Sihvonen, Markus
(2010)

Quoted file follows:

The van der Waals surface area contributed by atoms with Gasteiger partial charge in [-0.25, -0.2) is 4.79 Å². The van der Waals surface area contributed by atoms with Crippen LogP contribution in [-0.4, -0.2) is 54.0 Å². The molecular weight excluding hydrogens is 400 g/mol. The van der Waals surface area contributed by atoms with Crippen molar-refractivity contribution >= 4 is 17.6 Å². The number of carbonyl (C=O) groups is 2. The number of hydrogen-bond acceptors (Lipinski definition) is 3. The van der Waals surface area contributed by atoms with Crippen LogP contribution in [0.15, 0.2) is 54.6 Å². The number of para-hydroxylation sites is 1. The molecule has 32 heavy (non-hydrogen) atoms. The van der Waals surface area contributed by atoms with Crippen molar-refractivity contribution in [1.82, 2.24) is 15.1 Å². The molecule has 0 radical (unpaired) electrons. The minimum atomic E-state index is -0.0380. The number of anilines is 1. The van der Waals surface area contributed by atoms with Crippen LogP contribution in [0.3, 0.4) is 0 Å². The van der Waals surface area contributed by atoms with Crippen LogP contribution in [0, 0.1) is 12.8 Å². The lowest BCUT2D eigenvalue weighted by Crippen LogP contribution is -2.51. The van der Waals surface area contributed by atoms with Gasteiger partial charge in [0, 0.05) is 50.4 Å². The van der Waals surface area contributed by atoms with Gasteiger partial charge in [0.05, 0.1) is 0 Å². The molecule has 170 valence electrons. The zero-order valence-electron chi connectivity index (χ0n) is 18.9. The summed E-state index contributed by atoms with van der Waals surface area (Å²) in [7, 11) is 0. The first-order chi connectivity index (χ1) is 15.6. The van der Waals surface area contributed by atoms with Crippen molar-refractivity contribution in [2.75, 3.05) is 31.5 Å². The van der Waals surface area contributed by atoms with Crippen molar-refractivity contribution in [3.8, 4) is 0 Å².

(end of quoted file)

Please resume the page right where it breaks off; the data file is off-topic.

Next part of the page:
In this thesis we study the information content of the market's volatility expectations derived from options or implied volatility. The key idea of the thesis is that if markets are efficient and the pricing model used is correct, implied volatility should be an unbiased forecast of future volatility and contain the information in alternative volatility forecasts. Similarly deviations from unbiasedness or informational efficiency give possible indications on market efficiency and the correctness of the pricing framework used. The thesis consists of a theoretical and empirical part. The theoretical part introduces options pricing theory and explains how implied volatility can be calculated from the prices of traded options as well as reviews related empirical findings. We focus on the classic Black-Scholes model, which assumes a strict parametric structure for the stock price, as well as on the VIX index which is a practical implementation of the more flexible model-free implied volatility concept. Both Black-Scholes implied volatilities calculated from call and put options with different strikes and the VIX index are then used in the empirical part. The empirical part focuses on the actual information content of implied volatility calculated from Standard & Poor's 500 index options. First we study the explanatory power and possible biasness of implied volatility using a common in-sample regression specification. Then we move on to consider the actual forecasting power of implied volatility and whether this can be improved with forecasts created with a GARCH model. During the empirical part we focus especially on the differences in results when using implied volatilities calculated differently. We find that Black-Scholes implied volatilities calculated from out-of-the-money calls are unbiased forecasts of future volatility and also have a higher information content than especially at-the-money implied volatilities that have been preferred in the previous literature. Moreover the information content of the VIX index is also high, though not clearly higher than that of the best Black-Scholes implied volatilities. Finally, using GARCH forecasts with implied volatility seems to reduce forecast errors in all cases, though the reduction is not significant with the best implied volatility series including the VIX index.